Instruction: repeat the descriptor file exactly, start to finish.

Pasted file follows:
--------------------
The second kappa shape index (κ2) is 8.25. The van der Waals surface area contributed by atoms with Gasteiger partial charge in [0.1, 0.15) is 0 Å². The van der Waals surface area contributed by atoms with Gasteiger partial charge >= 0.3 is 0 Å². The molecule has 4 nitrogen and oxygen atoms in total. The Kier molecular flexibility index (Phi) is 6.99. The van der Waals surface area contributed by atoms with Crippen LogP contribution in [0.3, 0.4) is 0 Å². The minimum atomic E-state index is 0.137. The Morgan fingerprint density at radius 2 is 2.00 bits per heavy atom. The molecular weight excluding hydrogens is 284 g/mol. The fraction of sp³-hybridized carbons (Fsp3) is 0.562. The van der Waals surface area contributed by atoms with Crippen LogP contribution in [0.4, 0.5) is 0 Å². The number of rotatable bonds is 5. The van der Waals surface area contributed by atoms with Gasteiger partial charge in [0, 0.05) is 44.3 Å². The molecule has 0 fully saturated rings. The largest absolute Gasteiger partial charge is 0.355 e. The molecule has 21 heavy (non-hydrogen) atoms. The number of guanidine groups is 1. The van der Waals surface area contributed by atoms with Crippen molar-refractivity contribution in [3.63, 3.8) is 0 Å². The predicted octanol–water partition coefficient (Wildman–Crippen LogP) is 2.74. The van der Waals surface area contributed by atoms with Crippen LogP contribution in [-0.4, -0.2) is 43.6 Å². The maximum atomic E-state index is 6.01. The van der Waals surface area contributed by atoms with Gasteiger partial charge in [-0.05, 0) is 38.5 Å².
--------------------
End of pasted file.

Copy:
The second kappa shape index (κ2) is 8.25. The van der Waals surface area contributed by atoms with Gasteiger partial charge in [0.1, 0.15) is 0 Å². The van der Waals surface area contributed by atoms with Gasteiger partial charge >= 0.3 is 0 Å². The molecule has 4 nitrogen and oxygen atoms in total. The Kier molecular flexibility index (Phi) is 6.99. The van der Waals surface area contributed by atoms with Crippen LogP contribution in [0.3, 0.4) is 0 Å². The minimum atomic E-state index is 0.137. The Morgan fingerprint density at radius 2 is 2.00 bits per heavy atom. The molecular weight excluding hydrogens is 284 g/mol. The fraction of sp³-hybridized carbons (Fsp3) is 0.562. The van der Waals surface area contributed by atoms with Crippen LogP contribution in [0.4, 0.5) is 0 Å². The number of rotatable bonds is 5. The van der Waals surface area contributed by atoms with Gasteiger partial charge in [0, 0.05) is 44.3 Å². The molecule has 0 fully saturated rings. The largest absolute Gasteiger partial charge is 0.355 e. The molecule has 21 heavy (non-hydrogen) atoms. The number of guanidine groups is 1. The van der Waals surface area contributed by atoms with Crippen molar-refractivity contribution in [3.63, 3.8) is 0 Å². The predicted octanol–water partition coefficient (Wildman–Crippen LogP) is 2.74. The van der Waals surface area contributed by atoms with Crippen LogP contribution in [-0.4, -0.2) is 43.6 Å². The maximum atomic E-state index is 6.01. The van der Waals surface area contributed by atoms with Gasteiger partial charge in [-0.05, 0) is 38.5 Å².